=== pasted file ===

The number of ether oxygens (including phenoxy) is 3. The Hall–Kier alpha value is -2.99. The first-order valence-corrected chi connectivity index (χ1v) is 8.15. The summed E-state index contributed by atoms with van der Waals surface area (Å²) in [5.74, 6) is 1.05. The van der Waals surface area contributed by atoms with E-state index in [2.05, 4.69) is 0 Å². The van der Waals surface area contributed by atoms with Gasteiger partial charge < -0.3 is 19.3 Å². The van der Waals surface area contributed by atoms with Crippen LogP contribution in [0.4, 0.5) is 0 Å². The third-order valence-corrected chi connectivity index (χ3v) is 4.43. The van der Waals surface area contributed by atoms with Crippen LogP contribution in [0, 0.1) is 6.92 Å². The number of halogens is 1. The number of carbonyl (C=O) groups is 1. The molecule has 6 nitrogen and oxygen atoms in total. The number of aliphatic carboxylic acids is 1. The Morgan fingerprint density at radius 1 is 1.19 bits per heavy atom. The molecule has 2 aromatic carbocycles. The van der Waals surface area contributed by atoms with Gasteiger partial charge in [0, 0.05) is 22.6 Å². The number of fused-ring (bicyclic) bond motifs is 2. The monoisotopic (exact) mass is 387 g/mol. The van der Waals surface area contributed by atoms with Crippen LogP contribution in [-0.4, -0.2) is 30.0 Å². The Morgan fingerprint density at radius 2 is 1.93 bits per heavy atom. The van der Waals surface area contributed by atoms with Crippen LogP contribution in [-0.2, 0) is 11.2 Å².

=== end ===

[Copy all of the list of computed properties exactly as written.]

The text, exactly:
The number of ether oxygens (including phenoxy) is 3. The Hall–Kier alpha value is -2.99. The first-order valence-corrected chi connectivity index (χ1v) is 8.15. The summed E-state index contributed by atoms with van der Waals surface area (Å²) in [5.74, 6) is 1.05. The van der Waals surface area contributed by atoms with E-state index in [2.05, 4.69) is 0 Å². The van der Waals surface area contributed by atoms with Gasteiger partial charge < -0.3 is 19.3 Å². The van der Waals surface area contributed by atoms with Crippen LogP contribution in [0.4, 0.5) is 0 Å². The third-order valence-corrected chi connectivity index (χ3v) is 4.43. The van der Waals surface area contributed by atoms with Crippen LogP contribution in [0, 0.1) is 6.92 Å². The number of halogens is 1. The number of carbonyl (C=O) groups is 1. The molecule has 6 nitrogen and oxygen atoms in total. The number of aliphatic carboxylic acids is 1. The Morgan fingerprint density at radius 1 is 1.19 bits per heavy atom. The molecule has 2 aromatic carbocycles. The van der Waals surface area contributed by atoms with Gasteiger partial charge in [0, 0.05) is 22.6 Å². The number of fused-ring (bicyclic) bond motifs is 2. The monoisotopic (exact) mass is 387 g/mol. The van der Waals surface area contributed by atoms with Crippen LogP contribution in [-0.4, -0.2) is 30.0 Å². The Morgan fingerprint density at radius 2 is 1.93 bits per heavy atom. The van der Waals surface area contributed by atoms with Crippen LogP contribution in [-0.2, 0) is 11.2 Å².